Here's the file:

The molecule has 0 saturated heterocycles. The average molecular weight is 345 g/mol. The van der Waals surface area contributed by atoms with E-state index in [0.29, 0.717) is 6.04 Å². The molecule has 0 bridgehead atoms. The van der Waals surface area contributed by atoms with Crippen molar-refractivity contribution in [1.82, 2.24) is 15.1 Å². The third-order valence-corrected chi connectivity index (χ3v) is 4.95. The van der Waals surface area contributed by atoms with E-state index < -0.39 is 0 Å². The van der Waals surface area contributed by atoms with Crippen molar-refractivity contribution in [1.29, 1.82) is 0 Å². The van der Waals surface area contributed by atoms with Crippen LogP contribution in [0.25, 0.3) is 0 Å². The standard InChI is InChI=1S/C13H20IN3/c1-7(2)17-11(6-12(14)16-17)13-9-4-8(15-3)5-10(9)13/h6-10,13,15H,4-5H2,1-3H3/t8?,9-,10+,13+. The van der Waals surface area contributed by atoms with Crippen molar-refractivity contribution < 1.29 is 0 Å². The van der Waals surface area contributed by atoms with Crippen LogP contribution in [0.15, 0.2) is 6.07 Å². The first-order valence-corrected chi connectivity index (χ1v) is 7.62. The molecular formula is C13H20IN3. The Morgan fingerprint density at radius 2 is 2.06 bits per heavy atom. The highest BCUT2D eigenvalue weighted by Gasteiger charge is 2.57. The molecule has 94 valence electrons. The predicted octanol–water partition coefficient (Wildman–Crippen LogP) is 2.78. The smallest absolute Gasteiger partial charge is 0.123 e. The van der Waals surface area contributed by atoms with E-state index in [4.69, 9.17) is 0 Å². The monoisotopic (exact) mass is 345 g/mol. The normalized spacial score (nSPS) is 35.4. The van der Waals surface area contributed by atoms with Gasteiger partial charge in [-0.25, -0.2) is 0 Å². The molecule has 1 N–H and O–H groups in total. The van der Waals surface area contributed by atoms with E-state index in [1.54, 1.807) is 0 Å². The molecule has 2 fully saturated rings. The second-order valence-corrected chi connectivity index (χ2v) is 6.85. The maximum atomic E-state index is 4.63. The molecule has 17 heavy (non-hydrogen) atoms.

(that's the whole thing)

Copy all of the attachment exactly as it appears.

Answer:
The molecule has 0 saturated heterocycles. The average molecular weight is 345 g/mol. The van der Waals surface area contributed by atoms with E-state index in [0.29, 0.717) is 6.04 Å². The molecule has 0 bridgehead atoms. The van der Waals surface area contributed by atoms with Crippen molar-refractivity contribution in [1.82, 2.24) is 15.1 Å². The third-order valence-corrected chi connectivity index (χ3v) is 4.95. The van der Waals surface area contributed by atoms with E-state index < -0.39 is 0 Å². The van der Waals surface area contributed by atoms with Crippen molar-refractivity contribution in [1.29, 1.82) is 0 Å². The van der Waals surface area contributed by atoms with Crippen LogP contribution in [0.25, 0.3) is 0 Å². The standard InChI is InChI=1S/C13H20IN3/c1-7(2)17-11(6-12(14)16-17)13-9-4-8(15-3)5-10(9)13/h6-10,13,15H,4-5H2,1-3H3/t8?,9-,10+,13+. The van der Waals surface area contributed by atoms with Crippen molar-refractivity contribution < 1.29 is 0 Å². The van der Waals surface area contributed by atoms with Crippen LogP contribution in [0.15, 0.2) is 6.07 Å². The first-order valence-corrected chi connectivity index (χ1v) is 7.62. The molecular formula is C13H20IN3. The Morgan fingerprint density at radius 2 is 2.06 bits per heavy atom. The highest BCUT2D eigenvalue weighted by Gasteiger charge is 2.57. The molecule has 94 valence electrons. The predicted octanol–water partition coefficient (Wildman–Crippen LogP) is 2.78. The smallest absolute Gasteiger partial charge is 0.123 e. The van der Waals surface area contributed by atoms with E-state index in [4.69, 9.17) is 0 Å². The monoisotopic (exact) mass is 345 g/mol. The normalized spacial score (nSPS) is 35.4. The van der Waals surface area contributed by atoms with Gasteiger partial charge in [-0.25, -0.2) is 0 Å². The molecule has 1 N–H and O–H groups in total. The van der Waals surface area contributed by atoms with E-state index in [1.54, 1.807) is 0 Å². The molecule has 2 fully saturated rings. The second-order valence-corrected chi connectivity index (χ2v) is 6.85. The maximum atomic E-state index is 4.63. The molecule has 17 heavy (non-hydrogen) atoms.